Five years ago Falconer began struggling with unfamiliar health issues that started impacting her daily routine.
“I didn’t know what it was; I kept going to the doctor and I was really, really sick,” Falconer says. “It was to the point where I was almost housebound.”
Without knowing the reasons for the sickness she was experiencing, she became very cautious with where she went.
“If I had to go somewhere, I wouldn’t eat — because I didn’t know what was making me sick,” Falconer recalls. “I kept talking to doctors and they just kept doing different tests, but nobody tested for celiac.”
After many doctors appointments, it wasn’t until her husband stumbled upon the answer talking with friends that things began to change.
Falconer was diagnosed with celiac disease — an autoimmune response that causes her to have an allergic reaction to products containing gluten.
“I felt like I got my life back, even though it was really hard to make the changes,” Falconer says.
Although she adapted to a gluten-free diet, Falconer has experienced many difficulties along the way.
Changing what she ate wasn’t the only thing that she had to learn; she also had to find a safe way to eat it.
“If I were to make a sandwich with regular bread on the countertop, and then put a gluten-free slice of bread on the countertop, there would be cross-contamination…It makes you really, really sick. I’ve had it happen.”
Falconer soon discovered that creating recipes and baking with gluten-free flours wasn’t as easy as she initially thought.
“I thought when I first became celiac, ‘oh, you just go buy a bag of gluten-free flour and you swap that out,’ and nothing worked.”
Transitioning to a gluten-free diet created unexpected opportunities for her, allowing her to identify with others struggling with celiac disease.
“Several people I know are celiac as well, so they tasted some of the things I made and they started ordering stuff from me,” she says.
Falconer began considering ways to support her family’s income while keeping her close to home.
“My husband and I discussed it, and we went to the city to see if we could build a commercial kitchen in our garage,” she says.
With her vision in mind and the help of her husband, Falconer began building an industrial kitchen, but it took determination.
“The city was hard,” she says. “The permits were hard. The cost of everything — it’s not even all the big things, it’s all the little things; the pans, the spoons, all the little things add up far faster,” she says.
“We were kinda going back and forth exploring our options before we jumped in, because the kitchen was about $45,000 to build,” she says. “It’s a lot of money to put in your personal line of credit on an unknown thing.”
After the kitchen was finally built — the couple began looking for the right venue to sell Falconer’s unique baking.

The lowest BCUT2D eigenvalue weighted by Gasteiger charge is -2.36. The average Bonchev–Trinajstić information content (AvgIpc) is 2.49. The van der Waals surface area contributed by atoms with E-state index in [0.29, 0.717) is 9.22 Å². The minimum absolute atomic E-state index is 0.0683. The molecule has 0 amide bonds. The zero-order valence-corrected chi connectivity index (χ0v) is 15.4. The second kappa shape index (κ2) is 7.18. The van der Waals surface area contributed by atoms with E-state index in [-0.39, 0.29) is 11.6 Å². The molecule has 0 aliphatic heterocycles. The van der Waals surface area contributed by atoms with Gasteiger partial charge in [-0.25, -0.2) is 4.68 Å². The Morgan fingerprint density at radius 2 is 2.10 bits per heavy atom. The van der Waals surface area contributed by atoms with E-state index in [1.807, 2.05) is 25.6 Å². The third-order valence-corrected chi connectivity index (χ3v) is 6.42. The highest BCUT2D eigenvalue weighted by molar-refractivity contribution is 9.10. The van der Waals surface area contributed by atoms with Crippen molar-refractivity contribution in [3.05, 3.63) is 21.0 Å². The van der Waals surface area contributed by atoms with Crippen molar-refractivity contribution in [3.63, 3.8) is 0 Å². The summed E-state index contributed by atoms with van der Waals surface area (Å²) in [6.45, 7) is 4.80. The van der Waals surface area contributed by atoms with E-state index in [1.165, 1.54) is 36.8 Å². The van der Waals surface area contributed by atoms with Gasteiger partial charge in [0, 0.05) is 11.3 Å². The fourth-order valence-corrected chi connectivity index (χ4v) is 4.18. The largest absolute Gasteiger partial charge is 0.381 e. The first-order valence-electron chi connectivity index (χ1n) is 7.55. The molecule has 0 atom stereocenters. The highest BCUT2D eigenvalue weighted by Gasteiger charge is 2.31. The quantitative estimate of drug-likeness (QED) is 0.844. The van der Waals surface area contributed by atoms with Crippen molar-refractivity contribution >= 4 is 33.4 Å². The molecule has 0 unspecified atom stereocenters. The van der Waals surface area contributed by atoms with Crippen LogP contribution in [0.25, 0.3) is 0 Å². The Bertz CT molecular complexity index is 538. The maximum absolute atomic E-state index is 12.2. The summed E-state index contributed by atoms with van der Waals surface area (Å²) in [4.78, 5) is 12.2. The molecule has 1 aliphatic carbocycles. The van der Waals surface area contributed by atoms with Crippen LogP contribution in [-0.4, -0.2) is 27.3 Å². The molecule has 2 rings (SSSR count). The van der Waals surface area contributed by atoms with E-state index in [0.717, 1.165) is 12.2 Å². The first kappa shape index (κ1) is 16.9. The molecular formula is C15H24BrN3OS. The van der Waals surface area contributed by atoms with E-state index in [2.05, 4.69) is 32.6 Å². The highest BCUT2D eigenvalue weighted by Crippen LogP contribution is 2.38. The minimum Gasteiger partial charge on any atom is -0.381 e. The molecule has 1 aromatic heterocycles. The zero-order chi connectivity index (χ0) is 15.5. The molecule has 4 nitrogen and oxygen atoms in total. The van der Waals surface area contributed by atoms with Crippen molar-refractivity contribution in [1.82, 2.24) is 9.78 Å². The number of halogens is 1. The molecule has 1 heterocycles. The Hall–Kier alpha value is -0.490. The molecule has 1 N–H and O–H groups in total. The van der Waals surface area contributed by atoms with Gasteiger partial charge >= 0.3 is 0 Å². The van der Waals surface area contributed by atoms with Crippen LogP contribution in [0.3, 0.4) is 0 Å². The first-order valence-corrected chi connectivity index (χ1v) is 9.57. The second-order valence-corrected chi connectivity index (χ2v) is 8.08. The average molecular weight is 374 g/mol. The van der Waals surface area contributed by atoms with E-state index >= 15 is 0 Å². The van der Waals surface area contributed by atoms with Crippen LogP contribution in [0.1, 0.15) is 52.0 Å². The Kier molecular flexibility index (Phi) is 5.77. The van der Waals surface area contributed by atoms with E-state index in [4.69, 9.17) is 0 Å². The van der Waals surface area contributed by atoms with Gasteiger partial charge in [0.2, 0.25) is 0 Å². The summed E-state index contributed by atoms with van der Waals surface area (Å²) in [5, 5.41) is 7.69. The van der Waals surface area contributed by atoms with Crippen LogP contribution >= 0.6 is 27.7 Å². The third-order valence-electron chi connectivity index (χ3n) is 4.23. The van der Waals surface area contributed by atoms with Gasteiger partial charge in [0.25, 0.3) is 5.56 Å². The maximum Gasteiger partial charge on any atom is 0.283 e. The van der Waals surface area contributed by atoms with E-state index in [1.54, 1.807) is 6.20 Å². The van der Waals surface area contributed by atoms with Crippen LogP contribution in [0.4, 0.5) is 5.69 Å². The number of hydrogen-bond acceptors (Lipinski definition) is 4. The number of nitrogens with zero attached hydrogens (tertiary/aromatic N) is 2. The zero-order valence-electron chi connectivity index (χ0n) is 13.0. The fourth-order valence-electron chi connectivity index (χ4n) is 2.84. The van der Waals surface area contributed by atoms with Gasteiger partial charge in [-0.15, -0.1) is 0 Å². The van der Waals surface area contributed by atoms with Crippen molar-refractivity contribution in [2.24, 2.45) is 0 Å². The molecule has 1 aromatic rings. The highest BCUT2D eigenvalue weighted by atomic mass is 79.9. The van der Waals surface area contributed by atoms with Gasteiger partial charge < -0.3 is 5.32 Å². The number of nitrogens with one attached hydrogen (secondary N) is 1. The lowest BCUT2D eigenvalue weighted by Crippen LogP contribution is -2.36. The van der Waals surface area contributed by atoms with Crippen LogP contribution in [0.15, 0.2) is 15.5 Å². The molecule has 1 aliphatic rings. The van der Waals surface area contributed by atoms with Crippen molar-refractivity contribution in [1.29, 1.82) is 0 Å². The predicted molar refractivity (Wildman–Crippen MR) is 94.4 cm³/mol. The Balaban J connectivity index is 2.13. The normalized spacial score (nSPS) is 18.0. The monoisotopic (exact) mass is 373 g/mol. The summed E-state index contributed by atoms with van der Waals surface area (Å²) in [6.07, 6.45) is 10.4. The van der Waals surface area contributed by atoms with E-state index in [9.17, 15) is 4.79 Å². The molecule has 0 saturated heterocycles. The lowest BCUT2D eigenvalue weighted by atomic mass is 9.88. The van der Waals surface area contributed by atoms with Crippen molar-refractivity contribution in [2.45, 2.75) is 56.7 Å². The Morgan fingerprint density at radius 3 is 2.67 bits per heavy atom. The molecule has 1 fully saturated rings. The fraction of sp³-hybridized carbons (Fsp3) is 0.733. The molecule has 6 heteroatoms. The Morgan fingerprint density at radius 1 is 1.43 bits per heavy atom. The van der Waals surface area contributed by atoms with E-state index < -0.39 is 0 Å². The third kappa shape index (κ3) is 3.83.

Gap in the market
Falconer began to notice the demand of gluten-free products and the difference they could create in the community.
“I realized how important it was, every time I went to the grocery store everything I bought didn’t taste so great. So I was like, ‘I think there’s a real need for this.’”
This evolved into The Cookie Jar; an exclusively gluten-free business based out of Crossroads Market.
With the unique challenge of gluten-free baking, Falconer is continuously experimenting with new recipes.
“Everything I do is gluten-free,” she says. “A lot of the recipes I use came from my grandma. So I printed off 10 copies of each recipe, and then I would try and make them gluten-free, and I would make notes in the margins.”
With strong determination, Falconer works tirelessly to perfect each one of her recipes; “sometimes I start dreaming recipes.”
“I had a lot of failures, and I had a lot of things that didn’t taste very good,” she says. “I just kept trying and trying until I got good products that didn’t taste gluten-free.”
With 35 years of friendship, Dale Castle realizes the dedication it takes for Falconer to sustain her business. She explains that Falconer’s drive comes from her family.
“She also knows that people there depend on her for the baking and stuff that she makes, so she doesn’t want to let them down either,” Castle says.
Falconer’s business brings joy to others suffering from celiac disease, like younger kids who are celiac.
“They’re not used to having treats they can have,” Falconer says. “Their parents will say, ‘you can have anything in the display,’ and they’re like, ‘what!’ It’s the cutest thing in the whole world, because they’re so excited.”
Falconer’s friend and employee Desiree Hoffman can attest to the astonishment and glee customers experience visiting Falconer’s booth.
“Even though the signs say, ‘everything is gluten-free,’ they are really surprised because there is such a selection and such an opportunity to actually have something that tastes good, instead of the normal gluten-free products that you sort of grin and bear it,” says Hoffman.
The quality and taste of her products is very important to her,“if I can’t make it taste good, I won’t sell it,” Falconer says.
Editor: Rayane Sabbagh | email@example.com